This week, we have some tips on having a stress-free Christmas and Holiday season.

From Sandy Rees, with Get Fully Funded:

My best tips for a stress-free Christmas is to make a list of the stuff that absolutely HAS to get done, and work between now and Christmas on knocking out the items on the list.  Then, when you leave the office for home, leave the work in the office.  Don’t check email on your phone.  Unplug yourself as much as you can.  And indulge in your favorite activities.  Even a few minutes spent with a favorite hobby can help refresh your spirit.

From Kent Stroman, with Stroman & Associates:

  1. Purpose – Remember the real reason for the Christmas season.  It’s a celebration of the birth of Jesus Christ, the most important figure in all human history.  Keep this in mind to combat the natural hijacking that so often takes place.  The main thing is not the gifts, the shopping, the decorations, the parties, etc.  Rather than being stressed out about these things, remember that they are for the purpose of honoring Jesus, not vice versa.
  2. Focus – It’s easy for me to become ‘me-focused’ in all of the hustle bustle of the season, rather than focusing on what I can do for others.  One of my favorite Christmas experiences involved gathering our children together and, as a family, making a selection from the gift catalog of an international humanitarian organization, and giving the gift of a goat to a family in Africa so they could have their own business.  Another way we can focus on others is to simply volunteer as a bell ringer for the Salvation Army red kettle drive.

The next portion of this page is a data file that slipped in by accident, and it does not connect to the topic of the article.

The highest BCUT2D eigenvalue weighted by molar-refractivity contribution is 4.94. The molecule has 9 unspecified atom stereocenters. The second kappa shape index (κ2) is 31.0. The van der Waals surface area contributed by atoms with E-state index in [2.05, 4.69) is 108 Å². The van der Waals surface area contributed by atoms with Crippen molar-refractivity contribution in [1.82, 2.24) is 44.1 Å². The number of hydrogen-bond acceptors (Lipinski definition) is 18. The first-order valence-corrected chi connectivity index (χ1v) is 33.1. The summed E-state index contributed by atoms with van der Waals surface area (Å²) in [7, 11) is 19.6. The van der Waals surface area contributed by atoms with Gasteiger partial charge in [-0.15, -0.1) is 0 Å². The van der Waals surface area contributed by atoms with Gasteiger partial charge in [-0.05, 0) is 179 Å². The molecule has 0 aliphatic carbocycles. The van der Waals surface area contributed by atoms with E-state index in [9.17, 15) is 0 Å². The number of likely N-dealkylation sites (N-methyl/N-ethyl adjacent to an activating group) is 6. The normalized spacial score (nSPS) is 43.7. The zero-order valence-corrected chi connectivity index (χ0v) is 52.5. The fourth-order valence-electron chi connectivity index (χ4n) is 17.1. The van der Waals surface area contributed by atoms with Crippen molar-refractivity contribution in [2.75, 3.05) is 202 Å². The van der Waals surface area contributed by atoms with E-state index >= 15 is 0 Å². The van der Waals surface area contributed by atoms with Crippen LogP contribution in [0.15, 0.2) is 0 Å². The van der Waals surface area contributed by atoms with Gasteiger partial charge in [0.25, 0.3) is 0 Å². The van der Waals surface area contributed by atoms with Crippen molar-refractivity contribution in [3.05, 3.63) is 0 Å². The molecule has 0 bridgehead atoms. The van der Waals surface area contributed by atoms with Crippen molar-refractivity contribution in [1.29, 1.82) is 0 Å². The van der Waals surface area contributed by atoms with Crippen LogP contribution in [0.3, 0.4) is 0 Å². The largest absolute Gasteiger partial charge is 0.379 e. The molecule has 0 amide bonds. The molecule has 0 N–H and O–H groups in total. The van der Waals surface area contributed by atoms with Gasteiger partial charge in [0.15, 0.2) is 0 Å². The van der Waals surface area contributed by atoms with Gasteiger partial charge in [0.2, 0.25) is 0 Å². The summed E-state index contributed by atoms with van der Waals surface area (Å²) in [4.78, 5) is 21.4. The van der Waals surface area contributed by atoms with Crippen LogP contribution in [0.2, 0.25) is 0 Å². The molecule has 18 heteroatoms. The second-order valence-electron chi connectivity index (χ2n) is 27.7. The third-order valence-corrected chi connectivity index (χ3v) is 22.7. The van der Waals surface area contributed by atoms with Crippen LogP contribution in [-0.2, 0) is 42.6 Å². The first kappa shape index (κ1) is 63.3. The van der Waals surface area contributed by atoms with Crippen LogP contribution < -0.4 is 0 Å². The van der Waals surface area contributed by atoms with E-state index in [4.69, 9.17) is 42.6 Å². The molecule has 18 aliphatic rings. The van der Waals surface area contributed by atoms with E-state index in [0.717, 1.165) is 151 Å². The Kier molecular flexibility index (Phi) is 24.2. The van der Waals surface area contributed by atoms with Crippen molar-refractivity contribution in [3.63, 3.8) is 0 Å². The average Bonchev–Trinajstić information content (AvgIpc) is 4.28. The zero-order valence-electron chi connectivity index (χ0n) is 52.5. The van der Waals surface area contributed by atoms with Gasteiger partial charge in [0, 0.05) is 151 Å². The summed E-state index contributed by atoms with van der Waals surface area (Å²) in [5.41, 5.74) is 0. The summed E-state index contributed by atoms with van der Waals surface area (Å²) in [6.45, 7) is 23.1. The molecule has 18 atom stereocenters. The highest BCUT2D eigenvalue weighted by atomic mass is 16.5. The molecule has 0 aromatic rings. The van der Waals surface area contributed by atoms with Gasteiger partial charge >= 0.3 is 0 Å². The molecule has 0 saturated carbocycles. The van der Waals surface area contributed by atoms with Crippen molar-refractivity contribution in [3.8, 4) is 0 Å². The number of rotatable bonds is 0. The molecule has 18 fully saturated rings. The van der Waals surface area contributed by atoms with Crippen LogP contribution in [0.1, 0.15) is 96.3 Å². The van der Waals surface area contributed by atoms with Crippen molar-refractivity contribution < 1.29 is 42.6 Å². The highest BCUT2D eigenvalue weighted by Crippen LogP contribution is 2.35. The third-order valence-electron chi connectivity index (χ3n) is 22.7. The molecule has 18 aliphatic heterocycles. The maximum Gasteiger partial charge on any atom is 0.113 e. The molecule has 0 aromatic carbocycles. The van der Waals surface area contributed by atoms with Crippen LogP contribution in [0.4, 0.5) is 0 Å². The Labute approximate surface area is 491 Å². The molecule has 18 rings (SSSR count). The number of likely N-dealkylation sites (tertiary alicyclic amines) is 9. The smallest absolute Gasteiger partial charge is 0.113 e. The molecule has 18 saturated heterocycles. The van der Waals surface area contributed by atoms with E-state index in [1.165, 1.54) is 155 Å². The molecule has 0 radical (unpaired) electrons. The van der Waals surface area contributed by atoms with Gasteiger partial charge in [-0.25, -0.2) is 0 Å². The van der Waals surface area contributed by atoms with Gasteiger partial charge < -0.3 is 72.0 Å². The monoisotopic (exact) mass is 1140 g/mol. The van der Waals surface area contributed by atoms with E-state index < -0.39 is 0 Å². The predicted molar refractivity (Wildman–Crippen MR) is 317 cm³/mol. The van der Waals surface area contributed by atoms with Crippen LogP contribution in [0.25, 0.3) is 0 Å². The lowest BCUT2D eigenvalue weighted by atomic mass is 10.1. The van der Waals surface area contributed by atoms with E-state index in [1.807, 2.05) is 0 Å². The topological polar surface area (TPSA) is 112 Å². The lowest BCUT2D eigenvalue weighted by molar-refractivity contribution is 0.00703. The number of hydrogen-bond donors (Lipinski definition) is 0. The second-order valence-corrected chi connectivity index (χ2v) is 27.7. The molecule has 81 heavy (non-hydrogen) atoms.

3. Duration – Remember, the Christmas celebration (in our society) has a beginning and an end.  The hectic lifestyle isn’t forever.  If you wish, it can end on December 26.  Celebrate the holiday, go to sleep, and wake up ready to focus on other priorities.

Terry Axelrod, with Benevon Associates, has a great post at the Guidestar website about this topic as well. Her top three tips (of 10) are:

  1. Spend time cultivating relationships with current donors.
  2. Keep track of the numbers - seeing the numbers of contacts you've had with donors can be encouraging.
  3. Make new friends for the organization.